If you’ve ever been fortunate enough to spec a brand new Porsche for order, you’d know that Porsche charges money for almost everything. The Stuttgart-based brand makes almost everything an optional extra, even things you’d expect to be as-standard on cars that cost a fraction of the price of a Porsche. Want a rear wiper on a 911? Optional extra. Want more than 4-way power seats on six-figure 911? Optional extra. Want four wheels and a steering wheel? Optional extras. Turns out, though, this business plan is working out for Porsche, as it’s making a killing on each car.
According to AFR, Porsche makes about $17,000 for every car it sells, when averaging the profits on each car. Most of the reason for this is the fact that Porsche sells very expensive cars that start out with very limited options, then charging a ton of money for those options. For instance, a Porsche 911 Carrera S $105,100 to start but has a rather fascinating amount of options, such as the $1,720 painted interior air vent slats.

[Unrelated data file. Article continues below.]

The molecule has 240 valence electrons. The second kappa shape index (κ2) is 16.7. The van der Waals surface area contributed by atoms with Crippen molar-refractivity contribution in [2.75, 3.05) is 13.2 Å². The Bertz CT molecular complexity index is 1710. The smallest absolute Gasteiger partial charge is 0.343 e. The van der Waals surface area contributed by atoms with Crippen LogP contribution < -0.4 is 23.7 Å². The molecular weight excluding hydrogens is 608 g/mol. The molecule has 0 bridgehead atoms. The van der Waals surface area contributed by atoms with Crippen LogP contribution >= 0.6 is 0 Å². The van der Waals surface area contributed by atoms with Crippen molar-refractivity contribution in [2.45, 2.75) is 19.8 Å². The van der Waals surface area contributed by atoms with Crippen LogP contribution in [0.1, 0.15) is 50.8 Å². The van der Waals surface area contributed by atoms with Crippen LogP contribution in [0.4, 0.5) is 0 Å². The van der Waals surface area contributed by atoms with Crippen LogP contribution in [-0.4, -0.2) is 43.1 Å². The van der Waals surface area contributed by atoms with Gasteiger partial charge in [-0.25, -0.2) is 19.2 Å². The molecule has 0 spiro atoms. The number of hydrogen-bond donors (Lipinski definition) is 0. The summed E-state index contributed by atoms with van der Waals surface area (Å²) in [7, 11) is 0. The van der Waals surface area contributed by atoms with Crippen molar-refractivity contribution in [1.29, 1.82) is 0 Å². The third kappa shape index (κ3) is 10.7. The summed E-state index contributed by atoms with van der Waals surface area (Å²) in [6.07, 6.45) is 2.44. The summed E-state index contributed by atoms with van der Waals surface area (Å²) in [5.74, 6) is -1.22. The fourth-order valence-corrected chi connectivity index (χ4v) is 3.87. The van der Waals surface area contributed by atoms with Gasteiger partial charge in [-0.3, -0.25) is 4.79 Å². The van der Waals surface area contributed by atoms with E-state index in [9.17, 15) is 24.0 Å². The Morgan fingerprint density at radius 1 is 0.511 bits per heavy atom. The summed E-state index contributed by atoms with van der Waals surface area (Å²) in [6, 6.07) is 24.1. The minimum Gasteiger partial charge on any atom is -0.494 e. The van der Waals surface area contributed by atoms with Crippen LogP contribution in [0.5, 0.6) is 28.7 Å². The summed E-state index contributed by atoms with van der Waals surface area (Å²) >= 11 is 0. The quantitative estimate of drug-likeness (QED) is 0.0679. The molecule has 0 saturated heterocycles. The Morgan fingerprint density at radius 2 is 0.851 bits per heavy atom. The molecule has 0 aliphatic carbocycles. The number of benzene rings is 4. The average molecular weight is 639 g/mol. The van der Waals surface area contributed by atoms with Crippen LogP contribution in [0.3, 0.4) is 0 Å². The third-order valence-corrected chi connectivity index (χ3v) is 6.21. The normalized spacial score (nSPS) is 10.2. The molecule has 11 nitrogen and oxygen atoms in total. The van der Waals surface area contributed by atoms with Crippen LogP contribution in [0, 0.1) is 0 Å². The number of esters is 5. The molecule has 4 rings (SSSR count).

By comparison, BMW only makes around $5,000 on average, as it sells a significant amount relatively inexpensive cars, like small diesel-engine variants of the 2 Series, 3 Series and 2 Series Active Tourers in Europe. Mercedes-Benz is similar to BMW, as the brand also sells small front-wheel drive diesel vehicles to balance out its high-end expensive cars, so it’s profit margins are about the same as BMW’s. The same likely goes for Audi. Porsche’s cheapest car is the Macan, which starts at $47,500 in the US and still needs to be optioned like crazy to get to Porsche-buyer spec.
So, BMW buyers shouldn’t complain about how expensive its cars get and how much its options are (even though I still will and do because I’m a grouch).